3. A controlled volume blast valve for a pneumatic projectile projector, said valve comprising a housing including a body member and upper and lower end members defining an air storage area, a sleeve extending between said upper and lower end members through said air storage area, air discharge ports in said sleeve, a

valve member slidably mounted in said sleeve and sealed relative to said sleeve for controlling air flow through said discharge ports, an opening in said upper end member aligned with said sleeve, said valve member projecting into said opening, means on said upper end member for securing a barrel thereto in alignment with said opening whereby when said valve member is depressed by a projectile placed in said barrel, a controlled volume blast of air will be directed through said opening and into the barrel to project said projectile, and an air inlet fitting on said housing, an air pressure relieving bore through said valve member, a valve seat on the upper end of said valve member surrounding said air pressure relieving bore, a relief valve, said relief valve including a stem passing through said air pressure relieving bore with clearance to permit the flow of air, a head normally disposed above said valve member and seatable on said valve seat to close said air pressure relieving bore, and a manual actuator connected to said relief valve stem, said manual actuator including an operating rod extending through and supported by said upper and lower end members, and a handle disposed remote from said housing.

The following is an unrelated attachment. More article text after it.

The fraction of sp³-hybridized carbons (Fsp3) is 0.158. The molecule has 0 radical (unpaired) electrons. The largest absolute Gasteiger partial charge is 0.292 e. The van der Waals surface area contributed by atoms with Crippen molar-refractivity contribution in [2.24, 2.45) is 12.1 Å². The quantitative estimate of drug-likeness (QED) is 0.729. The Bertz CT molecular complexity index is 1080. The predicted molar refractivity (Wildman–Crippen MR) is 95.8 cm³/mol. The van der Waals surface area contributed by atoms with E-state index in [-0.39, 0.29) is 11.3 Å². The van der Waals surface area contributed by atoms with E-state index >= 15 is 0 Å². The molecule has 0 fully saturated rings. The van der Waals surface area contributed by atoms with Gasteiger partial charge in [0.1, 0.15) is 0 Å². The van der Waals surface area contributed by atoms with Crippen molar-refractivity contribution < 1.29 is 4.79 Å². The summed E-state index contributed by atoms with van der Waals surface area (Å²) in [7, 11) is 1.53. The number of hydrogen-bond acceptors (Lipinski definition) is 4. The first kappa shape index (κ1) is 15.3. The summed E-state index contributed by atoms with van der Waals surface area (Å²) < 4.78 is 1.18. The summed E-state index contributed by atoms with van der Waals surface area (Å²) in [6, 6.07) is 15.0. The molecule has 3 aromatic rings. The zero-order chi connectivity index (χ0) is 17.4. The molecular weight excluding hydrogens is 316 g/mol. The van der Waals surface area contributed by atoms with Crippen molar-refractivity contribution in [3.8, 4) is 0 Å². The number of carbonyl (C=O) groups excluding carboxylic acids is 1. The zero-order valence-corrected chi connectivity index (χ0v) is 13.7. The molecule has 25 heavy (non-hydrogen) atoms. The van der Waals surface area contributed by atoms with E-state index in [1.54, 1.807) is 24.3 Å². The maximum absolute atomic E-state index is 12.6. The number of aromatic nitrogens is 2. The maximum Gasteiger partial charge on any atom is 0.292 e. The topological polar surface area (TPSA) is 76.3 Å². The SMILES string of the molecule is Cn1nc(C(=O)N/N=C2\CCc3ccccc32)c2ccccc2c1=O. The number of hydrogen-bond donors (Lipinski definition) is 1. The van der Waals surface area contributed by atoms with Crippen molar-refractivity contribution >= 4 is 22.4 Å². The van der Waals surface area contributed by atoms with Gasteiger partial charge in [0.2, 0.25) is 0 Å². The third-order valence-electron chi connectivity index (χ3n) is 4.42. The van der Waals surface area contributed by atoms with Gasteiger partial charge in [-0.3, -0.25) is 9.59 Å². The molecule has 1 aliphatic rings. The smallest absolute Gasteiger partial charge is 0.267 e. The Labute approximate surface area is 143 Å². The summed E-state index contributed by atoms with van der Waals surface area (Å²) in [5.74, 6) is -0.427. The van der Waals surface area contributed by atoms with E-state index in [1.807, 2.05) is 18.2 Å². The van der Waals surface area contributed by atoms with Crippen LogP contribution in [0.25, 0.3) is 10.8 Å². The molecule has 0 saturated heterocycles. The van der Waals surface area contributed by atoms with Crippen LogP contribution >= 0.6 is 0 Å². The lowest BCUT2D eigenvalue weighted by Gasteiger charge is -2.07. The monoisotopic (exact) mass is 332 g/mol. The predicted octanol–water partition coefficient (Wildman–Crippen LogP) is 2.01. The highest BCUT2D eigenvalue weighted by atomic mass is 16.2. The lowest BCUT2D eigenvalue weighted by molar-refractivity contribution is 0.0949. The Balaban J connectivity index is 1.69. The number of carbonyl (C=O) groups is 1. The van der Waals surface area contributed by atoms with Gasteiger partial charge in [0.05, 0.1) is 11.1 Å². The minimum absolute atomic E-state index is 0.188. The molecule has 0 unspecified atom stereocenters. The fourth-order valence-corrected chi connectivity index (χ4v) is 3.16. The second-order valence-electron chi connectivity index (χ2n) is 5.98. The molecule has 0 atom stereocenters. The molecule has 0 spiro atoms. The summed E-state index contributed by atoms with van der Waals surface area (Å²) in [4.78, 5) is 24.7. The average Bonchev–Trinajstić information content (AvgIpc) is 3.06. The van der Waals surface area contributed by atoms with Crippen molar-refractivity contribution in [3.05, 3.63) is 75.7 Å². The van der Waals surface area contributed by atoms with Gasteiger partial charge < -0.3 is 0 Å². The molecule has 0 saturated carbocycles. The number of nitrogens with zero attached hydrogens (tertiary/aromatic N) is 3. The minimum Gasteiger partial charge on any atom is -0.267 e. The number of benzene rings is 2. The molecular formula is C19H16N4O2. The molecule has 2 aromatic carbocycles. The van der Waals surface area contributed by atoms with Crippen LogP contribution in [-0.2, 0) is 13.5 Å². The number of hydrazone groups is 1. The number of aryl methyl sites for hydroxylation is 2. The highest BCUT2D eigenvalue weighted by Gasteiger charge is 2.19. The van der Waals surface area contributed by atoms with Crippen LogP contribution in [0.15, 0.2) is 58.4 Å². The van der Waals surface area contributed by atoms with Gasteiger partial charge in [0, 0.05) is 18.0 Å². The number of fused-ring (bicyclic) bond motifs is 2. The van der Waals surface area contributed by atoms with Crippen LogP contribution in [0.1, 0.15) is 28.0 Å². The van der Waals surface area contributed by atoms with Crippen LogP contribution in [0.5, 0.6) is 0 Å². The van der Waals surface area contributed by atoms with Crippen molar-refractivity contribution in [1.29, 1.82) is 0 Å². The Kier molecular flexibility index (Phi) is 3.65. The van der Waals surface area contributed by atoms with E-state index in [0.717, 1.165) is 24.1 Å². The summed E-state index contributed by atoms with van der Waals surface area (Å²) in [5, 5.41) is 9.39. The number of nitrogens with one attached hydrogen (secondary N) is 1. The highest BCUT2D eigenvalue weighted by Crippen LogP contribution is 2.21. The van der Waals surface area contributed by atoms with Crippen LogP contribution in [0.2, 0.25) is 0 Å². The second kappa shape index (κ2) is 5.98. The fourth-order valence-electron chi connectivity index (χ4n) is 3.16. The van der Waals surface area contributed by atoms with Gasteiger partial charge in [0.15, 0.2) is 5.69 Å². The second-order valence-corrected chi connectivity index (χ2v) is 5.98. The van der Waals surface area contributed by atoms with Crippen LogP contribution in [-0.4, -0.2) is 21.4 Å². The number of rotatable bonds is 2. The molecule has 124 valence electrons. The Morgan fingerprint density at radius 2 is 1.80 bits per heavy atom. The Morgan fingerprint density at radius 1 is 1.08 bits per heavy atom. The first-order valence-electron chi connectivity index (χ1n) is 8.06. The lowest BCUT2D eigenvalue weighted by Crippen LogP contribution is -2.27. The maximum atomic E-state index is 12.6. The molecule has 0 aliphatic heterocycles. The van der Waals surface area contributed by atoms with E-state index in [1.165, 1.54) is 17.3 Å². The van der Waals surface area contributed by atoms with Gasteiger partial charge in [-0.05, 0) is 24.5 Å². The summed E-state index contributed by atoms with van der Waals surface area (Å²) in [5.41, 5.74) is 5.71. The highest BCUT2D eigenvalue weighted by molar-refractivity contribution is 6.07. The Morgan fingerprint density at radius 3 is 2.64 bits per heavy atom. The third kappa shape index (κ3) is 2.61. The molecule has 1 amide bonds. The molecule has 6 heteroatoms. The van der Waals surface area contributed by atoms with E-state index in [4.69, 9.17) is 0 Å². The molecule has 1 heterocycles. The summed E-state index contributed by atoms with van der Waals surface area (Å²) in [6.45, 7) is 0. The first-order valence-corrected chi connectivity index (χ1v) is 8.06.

4. In combination with a mortar barrel, a pneumatic projectile projector, said projector comprising a housing including a body member and upper and lower end members defining an air storage area, a practice barrel secured to a central portion of said upper end member, means secured to said housing supporting said projector within said mortar barrel with said practice barrel being disposed coaxial with said mortar barrel, a sleeve extending between said upper and lower end members through said air storage area, air discharge ports in said sleeve, a valve member slidably mounted in said sleeve and sealed relative to said sleeve for controlling air flow through said discharge ports, an opening in said upper end member aligned with said sleeve and opening into said practice barrel, said valve member projecting into said opening, an air inlet fitting on said housing, an air line extending from said housing through the space between said practice barrel and said mortar barrel and out through the end of said mortar barrel, an air pressure relieving bore on said valve member, a valve seat on the upper end of said valve member surrounding said air pressure relieving bore, a relief valve, said relief valve including a stem passing through said air pressure relieving bore with clearance to permit the flow of air, and a head normally disposed above said valve member and seatable on said valve seat to close said air pressure relieving bore, said relief valve projecting above said upper end member andinto said practice barrel for engagement by a projectile to operate said projectile projector automatically upon the dropping of a projectile into said practice barrel.